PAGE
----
PRE-RAPHAELITE (founded 1848) Biography

Head of a Girl, Laura Tennant (England, c.1885)

Sold Sold
Graphite on paper


20.50cm high
18.00cm wide
(8.07 inches high)
(7.09 inches wide)
Request information about this work of art
View all images on one page

Description / Expertise

Edward Burne-Jones was deeply affected by feminine charm and beauty. He produced many tender studies of female heads, often as studies for paintings, but also simply for pleasure. This drawing is probably one of those that he drew purely as a response to feminine beauty, as it does not seem to relate to any finished work. Because of Burne-Jones’s tendency to idealise the human face and figure, it is sometimes difficult to identify his subjects with any certainty.

Laura Tennant was a treasured friend of Burne-Jones and one of the most bewitching of the circle from cultured, aristocratic families who made up the artistic and literary group known as The Souls. Laura owned many works by Burne-Jones, which she hung in her dressing room where she entertained her suitors, and the artist used her as a model for a mermaid in The Depths of the Sea (1886). Burne-Jones also undertook a cover design for a children’s story she had written, which had been admired by John Ruskin.

Laura had grown up in the celebrated Tennant family home, The Glen, one of Scotland’s finest country houses set in the spectacular scenery of Peeblesshire. The family had bought a house in London in the fashionable Grosvenor Square in 1881 after Laura’s father, the entrepreneur Charles Tennant, was made Member of Parliament. Thrown headlong into London society, Laura and her sister Margot charmed all whom they met, and became the life and soul of the parties the attended. Alfred Lord Tennyson affectionately nicknamed Laura ‘little witch’ and Mary Gladstone, daughter of the Prime Minister, described her as: the sharpest little creature, like a needle, delicate and yet able to do everything beautifully … full of life and fun and up to anything in the world. … She had a naughtiness, the grace and quickness and mischievousness of a kitten. Her sense of fun, of antithesis, sometimes led her into daring expressions, dangerously near forbidden ground. Nothing was safe in heaven or earth or under the earth from the sallies of her wit.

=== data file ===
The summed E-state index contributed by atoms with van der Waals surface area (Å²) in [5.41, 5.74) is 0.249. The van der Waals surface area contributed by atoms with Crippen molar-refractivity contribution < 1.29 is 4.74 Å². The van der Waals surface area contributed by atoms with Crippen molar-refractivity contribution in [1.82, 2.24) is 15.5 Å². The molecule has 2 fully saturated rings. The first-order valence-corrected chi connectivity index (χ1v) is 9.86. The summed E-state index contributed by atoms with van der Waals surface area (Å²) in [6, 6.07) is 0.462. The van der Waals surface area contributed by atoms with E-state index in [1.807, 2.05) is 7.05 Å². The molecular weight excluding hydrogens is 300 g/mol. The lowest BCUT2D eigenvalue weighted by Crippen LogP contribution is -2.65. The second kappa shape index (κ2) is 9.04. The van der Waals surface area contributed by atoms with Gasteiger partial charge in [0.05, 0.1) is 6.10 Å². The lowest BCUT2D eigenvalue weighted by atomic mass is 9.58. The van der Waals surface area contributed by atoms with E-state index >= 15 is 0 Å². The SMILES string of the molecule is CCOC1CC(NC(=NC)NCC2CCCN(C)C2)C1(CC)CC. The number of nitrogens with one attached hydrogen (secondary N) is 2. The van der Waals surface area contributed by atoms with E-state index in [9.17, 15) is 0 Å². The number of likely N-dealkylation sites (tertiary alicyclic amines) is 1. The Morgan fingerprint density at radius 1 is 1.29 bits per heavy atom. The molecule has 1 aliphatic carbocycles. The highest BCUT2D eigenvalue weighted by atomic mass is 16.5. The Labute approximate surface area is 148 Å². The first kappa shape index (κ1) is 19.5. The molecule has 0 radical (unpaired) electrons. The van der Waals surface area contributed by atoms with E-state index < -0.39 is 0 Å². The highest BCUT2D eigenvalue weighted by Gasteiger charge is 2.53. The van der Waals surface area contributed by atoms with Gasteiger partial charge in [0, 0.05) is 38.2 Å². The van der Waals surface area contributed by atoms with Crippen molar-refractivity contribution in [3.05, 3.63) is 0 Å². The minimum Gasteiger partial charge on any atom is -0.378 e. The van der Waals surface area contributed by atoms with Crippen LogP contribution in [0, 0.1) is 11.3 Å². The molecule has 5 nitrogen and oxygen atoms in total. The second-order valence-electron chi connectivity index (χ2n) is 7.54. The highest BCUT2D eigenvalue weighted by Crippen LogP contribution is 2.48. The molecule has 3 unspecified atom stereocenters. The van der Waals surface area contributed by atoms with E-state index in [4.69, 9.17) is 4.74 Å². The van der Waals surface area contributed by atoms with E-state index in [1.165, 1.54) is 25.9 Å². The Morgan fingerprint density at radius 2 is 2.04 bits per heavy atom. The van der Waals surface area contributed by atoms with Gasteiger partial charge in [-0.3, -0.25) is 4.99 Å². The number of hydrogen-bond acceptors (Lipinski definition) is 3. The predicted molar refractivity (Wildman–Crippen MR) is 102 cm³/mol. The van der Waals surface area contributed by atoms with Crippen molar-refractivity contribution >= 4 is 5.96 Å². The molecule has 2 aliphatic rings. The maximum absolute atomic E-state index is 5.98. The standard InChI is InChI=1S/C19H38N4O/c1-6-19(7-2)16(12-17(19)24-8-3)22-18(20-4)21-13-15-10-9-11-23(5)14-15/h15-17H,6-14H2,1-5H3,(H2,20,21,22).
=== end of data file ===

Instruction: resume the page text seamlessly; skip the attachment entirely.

There was another, more private side to Laura that shines through in Burne-Jones’s drawing, her look distant, as if far-off in a dream. Mary Gladstone perceived during her graver moments a Weltschmerzen in Laura’s eyes. She would become: an altered being, with that curious, indescribable weird, far off look in her eyes, so sad, so wistful, her face small and pale and pitiful as a suffering child’s, you could cry simply by looking at her, and at those times I used to feel she did not belong to us, the little body was here, frail and white, but the soul, it seemed to escape.

Laura married Alfred Littleton in May 1885 and was ‘supremely happy’. However, in 1888, shortly before her first baby was due, she lamented to her sister that I am sure I shall die with my baby. The birth was too much for her, and she died on Easter Sunday leaving a loving letter to her husband. Burne-Jones designed a beautiful memorial plaque to Laura, which is in Mells parish church, Somerset and wrote to Mary Gladstone: We shall all feel it, all of us, to the end of our days: it will be a never healing wound. What a brief delight it was. I am as unhappy as an outsider can well be–and so are we all. It is never out of our minds and the year feels darkened hopelessly.

1. Nancy Crathorne, The Story of The Tennants of the Glen, Macmillan, page 175-178

2. Ibid. page 178

3. Ibid. page 184